Wednesday, April 15, 2009

PTSD Treatment: What About Hypnotherapy?

As many of you know, I have a big soft spot for hypnotherapy. When all else failed, hypnotherapy finally helped me (as hypnotherapists like to say, You did the work yourself!) find relief from insomnia, nightmares, anxiety and a slew of other lovely PTSD symptoms.

I've written about hypno a lot already - the history of it, why and how it works, and my own experience with it. I'm not going to repeat all of that here (exept to say that it's a lot like guided visualization). Instead, I'm going to let Laura King, my hypnotherapist, have the floor. I interviewed her recently about how hypno saved her life and why it motivated her to open her own practice.

Before I let Laura speak, however, I just want offer this interesting, documented-from-a-high-up-source tidbit:

The American Medical Association (AMA) has officially recognized hypnosis as a valuable and beneficial treatment as applied and used since 1958. In “Psychotherapy” magazine (Volume 7, Number 1), various types of techniques were listed and profiled in a review of relevant literature by Alfred A. Barrios, PhD. In the above quoted text, the techniques that proved to generate the greatest success in providing lasting change were the following (listed in order of success rate):

Hypnosis -- 93% recovery after 6 sessions (approx. 1 1/2 months @ 1 session per week).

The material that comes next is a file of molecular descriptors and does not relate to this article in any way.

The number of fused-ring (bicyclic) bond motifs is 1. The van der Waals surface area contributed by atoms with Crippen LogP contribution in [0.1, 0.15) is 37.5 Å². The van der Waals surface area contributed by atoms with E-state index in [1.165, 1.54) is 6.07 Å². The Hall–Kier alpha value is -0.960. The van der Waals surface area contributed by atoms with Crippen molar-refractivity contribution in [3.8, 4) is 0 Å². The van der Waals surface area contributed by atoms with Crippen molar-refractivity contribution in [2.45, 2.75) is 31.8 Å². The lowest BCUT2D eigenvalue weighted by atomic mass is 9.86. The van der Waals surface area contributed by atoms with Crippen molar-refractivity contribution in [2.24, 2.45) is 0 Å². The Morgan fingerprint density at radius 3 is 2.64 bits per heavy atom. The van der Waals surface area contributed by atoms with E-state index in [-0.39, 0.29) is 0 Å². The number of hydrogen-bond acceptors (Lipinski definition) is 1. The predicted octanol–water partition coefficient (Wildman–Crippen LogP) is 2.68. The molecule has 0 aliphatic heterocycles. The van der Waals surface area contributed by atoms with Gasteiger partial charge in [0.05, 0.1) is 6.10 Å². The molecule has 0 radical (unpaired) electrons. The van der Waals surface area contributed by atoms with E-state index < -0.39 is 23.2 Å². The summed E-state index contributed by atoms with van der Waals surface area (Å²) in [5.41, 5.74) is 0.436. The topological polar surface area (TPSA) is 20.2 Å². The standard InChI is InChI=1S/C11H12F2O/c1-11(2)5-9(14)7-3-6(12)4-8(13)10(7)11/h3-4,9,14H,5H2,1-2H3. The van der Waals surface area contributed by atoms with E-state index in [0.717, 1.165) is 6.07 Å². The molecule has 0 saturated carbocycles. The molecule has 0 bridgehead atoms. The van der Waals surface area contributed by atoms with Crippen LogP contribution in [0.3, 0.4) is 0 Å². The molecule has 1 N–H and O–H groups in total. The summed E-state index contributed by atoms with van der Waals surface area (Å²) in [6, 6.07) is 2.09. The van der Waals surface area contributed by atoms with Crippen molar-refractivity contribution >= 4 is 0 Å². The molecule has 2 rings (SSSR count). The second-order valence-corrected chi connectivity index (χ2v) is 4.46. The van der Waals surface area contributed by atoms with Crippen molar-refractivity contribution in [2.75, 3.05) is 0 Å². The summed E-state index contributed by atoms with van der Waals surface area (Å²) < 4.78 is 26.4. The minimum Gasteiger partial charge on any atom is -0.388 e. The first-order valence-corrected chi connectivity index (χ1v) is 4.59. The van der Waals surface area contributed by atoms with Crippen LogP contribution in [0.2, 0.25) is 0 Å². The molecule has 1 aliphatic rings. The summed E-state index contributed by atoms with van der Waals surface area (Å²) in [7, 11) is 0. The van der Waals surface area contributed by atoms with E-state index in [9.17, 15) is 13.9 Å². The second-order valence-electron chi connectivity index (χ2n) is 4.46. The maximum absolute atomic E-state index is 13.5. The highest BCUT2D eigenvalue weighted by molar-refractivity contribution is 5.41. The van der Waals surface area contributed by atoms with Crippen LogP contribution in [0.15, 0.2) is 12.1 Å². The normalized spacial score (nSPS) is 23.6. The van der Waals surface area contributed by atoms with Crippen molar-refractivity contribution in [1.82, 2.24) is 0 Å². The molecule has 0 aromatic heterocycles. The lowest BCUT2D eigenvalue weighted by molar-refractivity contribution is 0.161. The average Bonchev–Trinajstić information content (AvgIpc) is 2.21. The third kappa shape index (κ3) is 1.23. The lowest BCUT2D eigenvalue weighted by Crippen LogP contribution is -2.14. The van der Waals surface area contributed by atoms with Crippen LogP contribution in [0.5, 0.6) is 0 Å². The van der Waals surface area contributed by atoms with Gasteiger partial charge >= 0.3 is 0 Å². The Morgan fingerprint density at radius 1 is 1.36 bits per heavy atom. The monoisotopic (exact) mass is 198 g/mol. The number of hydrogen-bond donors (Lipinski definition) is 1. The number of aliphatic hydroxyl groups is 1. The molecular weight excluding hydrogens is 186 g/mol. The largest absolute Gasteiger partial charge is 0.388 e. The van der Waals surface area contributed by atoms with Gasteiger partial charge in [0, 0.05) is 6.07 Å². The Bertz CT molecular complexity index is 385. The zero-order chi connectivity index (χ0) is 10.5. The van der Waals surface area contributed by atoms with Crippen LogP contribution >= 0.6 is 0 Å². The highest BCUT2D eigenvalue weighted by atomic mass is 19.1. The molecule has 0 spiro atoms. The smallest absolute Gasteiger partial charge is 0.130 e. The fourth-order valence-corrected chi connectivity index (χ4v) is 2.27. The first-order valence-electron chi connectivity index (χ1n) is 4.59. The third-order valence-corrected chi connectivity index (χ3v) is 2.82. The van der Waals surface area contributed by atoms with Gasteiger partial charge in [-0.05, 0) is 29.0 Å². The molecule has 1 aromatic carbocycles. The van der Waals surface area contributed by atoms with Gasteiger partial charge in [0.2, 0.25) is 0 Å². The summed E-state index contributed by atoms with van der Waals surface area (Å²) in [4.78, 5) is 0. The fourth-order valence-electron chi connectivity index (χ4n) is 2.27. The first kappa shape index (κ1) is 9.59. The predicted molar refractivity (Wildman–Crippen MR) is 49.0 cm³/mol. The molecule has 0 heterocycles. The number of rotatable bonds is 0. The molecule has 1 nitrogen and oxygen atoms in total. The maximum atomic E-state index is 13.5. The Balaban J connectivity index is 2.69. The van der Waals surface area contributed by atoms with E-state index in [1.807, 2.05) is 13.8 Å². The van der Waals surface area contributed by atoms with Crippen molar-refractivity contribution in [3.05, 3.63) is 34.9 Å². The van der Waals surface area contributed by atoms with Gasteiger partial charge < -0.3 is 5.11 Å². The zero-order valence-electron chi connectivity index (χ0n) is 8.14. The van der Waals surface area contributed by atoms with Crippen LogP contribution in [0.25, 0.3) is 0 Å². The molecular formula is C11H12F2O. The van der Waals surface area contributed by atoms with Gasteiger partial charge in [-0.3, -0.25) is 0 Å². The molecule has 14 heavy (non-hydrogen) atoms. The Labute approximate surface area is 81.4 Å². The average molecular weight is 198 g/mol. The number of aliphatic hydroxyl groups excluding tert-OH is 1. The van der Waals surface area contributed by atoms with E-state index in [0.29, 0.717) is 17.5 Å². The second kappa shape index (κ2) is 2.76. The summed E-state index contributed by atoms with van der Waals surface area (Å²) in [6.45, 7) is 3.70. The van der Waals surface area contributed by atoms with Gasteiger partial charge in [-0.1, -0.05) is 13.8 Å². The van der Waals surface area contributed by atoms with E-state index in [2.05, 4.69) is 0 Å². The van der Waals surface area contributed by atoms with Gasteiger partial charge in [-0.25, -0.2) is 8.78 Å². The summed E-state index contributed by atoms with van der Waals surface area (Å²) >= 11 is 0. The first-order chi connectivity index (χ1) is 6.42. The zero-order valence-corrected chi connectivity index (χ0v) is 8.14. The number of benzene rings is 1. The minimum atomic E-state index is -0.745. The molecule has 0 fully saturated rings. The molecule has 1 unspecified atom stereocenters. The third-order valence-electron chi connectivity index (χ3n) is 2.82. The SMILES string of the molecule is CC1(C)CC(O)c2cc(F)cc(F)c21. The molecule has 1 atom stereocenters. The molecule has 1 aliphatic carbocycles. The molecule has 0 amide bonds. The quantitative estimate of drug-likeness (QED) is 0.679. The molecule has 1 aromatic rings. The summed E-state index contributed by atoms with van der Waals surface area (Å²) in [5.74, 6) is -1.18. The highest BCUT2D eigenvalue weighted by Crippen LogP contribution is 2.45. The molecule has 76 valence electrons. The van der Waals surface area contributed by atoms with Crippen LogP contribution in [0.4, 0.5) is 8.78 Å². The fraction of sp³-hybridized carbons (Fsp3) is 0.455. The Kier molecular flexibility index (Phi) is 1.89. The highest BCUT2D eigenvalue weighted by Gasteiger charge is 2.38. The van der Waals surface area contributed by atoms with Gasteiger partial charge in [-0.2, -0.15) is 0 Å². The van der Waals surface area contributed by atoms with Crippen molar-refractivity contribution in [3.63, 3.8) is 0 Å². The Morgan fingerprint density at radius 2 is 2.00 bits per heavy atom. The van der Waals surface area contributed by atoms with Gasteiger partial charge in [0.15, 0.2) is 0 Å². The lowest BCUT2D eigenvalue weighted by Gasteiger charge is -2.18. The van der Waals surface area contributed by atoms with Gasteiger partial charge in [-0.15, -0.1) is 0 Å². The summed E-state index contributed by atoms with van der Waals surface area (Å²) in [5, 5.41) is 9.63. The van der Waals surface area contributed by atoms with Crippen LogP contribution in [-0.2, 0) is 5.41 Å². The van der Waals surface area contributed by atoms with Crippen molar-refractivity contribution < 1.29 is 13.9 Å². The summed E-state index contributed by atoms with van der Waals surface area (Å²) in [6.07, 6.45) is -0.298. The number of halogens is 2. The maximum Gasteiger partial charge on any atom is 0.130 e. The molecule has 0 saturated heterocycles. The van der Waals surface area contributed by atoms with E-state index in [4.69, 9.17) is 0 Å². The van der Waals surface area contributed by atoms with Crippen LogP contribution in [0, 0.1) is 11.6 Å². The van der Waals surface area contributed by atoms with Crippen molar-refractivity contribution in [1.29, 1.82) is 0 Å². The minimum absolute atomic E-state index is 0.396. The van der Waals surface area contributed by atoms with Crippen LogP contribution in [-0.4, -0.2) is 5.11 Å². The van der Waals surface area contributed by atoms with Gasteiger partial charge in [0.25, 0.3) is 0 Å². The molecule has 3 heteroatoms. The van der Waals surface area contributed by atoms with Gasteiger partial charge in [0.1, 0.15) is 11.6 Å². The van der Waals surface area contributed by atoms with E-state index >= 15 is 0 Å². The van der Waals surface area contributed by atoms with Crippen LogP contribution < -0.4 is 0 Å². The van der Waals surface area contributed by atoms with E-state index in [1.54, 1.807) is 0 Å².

Behavior Therapy -- 72% after 22 sessions (approx. 6 months @ 1 session per week).

Psychotherapy -- 38% recovery after 600 sessions (approx. 11 1/2 yrs @ 1 session per week).

Hmmmm.…. Just a little factoid for you to chew on today.

(Photo: zoomar)


Anonymous said...


The numbers for Psychotherapy are even worse than they look. If you compared them with "those who did nothing but got on with their lives" you'll find they come out pretty close - perhaps no statistical difference.

When I was looking for professional help it struck me that for all the talk about vanilla psychotherapy the numbers that make it a valid branch of science for the treatment of trauma just don't add up.

This is in marked contrast to the things that we know work which tend to work on relatively short timescales.

Michele Rosenthal said...

@Mike - Great point! I hadn't even thought about that aspect of the stats.

I think a major problem with psychotherapy is that it indulges our desire to hash and rehash the past without giving us conscious and subconcious tools for moving into the present and future.

Sure, we need to give language to our pain but then we need to act against it; talk therapy never seems to get to that point. I just don't think it's equipped to address the psychological evolution that needs to take place to heal trauma.

Luckily, with a little research we find there are other methods to help us.

zebra's polkadots and plaids said...

Michele - excellent post and such a good point about talk therapy and hashing and rehashing the past and the tools we need to move beyond this place which are key to being able to live in the here and now...Susan

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